A Chinese vase that spent years as a doorstop could sell for £1m ($1.5m) next month.
The 18th century Qianlong period vase had resided in a doorway in Birmingham, UK for four decades before Hansons Auctioneers valued the home.
The vase has been estimated to make up to £500,000 ($750,000), but history suggests it could achieve far more. China's nouveau riche are keen repatriators of their country's artistic heritage and routinely fight it out over prized pieces in the UK's provincial auction houses.
Earlier this year, an early 18th Century Yongzheng vase, bought for £12 ($17) in the 1950s, sold for £900,000 ($1.3m), after bidders from China and Hong Kong flew to Oxfordshire, UK to place bids.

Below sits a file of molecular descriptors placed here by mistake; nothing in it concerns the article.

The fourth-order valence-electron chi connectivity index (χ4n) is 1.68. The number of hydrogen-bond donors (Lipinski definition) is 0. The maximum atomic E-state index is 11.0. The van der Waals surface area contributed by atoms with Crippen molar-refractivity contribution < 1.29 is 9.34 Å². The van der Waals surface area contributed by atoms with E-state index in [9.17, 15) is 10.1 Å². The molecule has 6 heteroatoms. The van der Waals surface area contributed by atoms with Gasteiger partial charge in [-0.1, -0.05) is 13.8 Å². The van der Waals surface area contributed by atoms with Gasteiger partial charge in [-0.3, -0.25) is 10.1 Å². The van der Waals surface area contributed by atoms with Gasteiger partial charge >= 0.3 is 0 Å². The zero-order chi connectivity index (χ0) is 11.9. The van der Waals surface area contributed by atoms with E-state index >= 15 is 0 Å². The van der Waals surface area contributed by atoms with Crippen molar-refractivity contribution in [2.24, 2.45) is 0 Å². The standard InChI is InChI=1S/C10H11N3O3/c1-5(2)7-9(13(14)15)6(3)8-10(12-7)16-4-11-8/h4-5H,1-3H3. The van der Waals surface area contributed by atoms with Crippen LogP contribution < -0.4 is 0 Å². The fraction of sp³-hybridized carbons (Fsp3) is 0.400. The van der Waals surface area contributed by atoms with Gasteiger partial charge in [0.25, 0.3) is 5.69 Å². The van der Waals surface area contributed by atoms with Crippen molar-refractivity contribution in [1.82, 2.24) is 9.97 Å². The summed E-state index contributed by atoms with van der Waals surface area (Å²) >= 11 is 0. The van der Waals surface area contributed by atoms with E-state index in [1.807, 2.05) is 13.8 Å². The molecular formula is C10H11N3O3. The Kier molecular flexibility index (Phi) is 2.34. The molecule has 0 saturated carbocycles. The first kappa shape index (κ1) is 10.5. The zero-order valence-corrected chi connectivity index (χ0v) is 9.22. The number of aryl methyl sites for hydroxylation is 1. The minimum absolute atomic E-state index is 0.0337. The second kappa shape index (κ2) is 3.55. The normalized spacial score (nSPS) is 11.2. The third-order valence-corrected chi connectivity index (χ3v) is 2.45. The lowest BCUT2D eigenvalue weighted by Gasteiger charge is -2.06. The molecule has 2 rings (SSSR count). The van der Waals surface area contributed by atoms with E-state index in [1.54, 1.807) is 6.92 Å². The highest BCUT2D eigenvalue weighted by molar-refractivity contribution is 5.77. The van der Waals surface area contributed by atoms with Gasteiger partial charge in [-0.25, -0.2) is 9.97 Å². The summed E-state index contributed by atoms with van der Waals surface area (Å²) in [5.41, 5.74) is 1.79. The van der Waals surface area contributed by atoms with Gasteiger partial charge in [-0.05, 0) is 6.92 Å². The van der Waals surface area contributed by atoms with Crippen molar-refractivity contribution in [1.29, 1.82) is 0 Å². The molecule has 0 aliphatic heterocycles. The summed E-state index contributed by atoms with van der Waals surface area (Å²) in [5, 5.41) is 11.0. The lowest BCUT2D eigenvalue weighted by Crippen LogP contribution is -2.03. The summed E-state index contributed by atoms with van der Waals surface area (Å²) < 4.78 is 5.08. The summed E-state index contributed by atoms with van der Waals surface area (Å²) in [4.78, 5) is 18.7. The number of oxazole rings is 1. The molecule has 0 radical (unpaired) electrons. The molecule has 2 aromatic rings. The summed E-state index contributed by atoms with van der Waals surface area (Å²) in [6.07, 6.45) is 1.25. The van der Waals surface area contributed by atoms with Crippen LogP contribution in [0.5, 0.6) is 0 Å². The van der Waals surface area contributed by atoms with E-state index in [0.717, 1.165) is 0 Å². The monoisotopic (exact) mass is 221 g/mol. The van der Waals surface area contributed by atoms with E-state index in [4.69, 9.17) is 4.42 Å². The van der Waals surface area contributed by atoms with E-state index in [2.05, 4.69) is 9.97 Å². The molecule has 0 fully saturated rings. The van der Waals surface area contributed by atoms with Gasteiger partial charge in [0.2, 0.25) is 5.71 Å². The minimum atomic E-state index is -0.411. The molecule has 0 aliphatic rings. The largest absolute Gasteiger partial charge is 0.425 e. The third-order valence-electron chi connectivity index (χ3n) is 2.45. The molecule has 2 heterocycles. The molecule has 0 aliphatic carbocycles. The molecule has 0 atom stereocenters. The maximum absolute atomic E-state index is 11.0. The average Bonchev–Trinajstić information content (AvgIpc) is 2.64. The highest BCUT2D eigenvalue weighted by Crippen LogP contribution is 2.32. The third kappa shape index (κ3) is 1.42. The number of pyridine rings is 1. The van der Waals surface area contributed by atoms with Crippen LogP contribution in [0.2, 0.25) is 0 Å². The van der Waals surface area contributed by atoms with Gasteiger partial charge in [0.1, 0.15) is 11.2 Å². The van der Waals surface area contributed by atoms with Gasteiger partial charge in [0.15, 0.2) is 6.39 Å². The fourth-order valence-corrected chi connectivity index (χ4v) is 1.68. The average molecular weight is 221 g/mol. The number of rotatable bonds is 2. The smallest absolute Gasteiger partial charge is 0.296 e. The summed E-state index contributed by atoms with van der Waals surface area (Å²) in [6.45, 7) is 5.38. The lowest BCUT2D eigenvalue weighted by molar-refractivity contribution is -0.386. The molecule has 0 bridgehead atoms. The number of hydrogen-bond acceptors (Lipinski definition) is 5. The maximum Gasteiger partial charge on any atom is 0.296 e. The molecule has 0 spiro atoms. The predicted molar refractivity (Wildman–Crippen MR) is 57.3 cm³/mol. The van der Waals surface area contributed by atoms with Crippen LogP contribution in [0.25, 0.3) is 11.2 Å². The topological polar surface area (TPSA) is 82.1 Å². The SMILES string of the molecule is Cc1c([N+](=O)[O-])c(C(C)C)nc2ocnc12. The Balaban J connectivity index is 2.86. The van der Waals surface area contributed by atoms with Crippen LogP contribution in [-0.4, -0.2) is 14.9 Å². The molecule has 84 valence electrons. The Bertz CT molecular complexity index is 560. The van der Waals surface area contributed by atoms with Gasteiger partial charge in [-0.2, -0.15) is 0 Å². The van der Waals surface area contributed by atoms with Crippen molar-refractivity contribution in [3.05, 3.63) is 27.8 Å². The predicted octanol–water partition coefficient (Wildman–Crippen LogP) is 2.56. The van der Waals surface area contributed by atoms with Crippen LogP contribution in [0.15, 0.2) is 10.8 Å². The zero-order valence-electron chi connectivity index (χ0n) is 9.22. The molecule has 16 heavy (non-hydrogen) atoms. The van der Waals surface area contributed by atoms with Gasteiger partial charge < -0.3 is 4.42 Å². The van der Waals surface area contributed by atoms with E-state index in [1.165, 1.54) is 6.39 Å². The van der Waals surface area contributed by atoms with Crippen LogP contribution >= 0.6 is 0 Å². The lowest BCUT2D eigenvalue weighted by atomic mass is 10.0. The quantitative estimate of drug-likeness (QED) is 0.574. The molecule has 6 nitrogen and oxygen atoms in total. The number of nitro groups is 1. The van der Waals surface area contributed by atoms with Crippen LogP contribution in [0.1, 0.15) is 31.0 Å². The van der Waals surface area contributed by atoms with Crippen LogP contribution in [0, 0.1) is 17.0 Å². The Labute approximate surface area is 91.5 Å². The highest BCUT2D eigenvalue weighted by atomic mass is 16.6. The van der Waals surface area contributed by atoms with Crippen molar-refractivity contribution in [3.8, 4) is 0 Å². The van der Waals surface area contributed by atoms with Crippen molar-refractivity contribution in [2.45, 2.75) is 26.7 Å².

The present example bears a strong resemblance to a vase in China's Nanjing Museum, reports the Daily Mail.
"The current vendor inherited the item from his Great Aunt Flo in 1978," explained auction house owner Charles Hanson to the publication.
"She was an antiques dealer in her native Cornwall, but despite that, appears to have had no idea as to its true value.
"She used it as a doorstop until it was passed down to her great nephew. He kept it on display as a talking point in his hallway, but after years of passing it each time he entered or left his house he decided to have it valued because he always had an inkling it could be worth something."
The vase sells at the Derbyshire, UK auction house on July 1.
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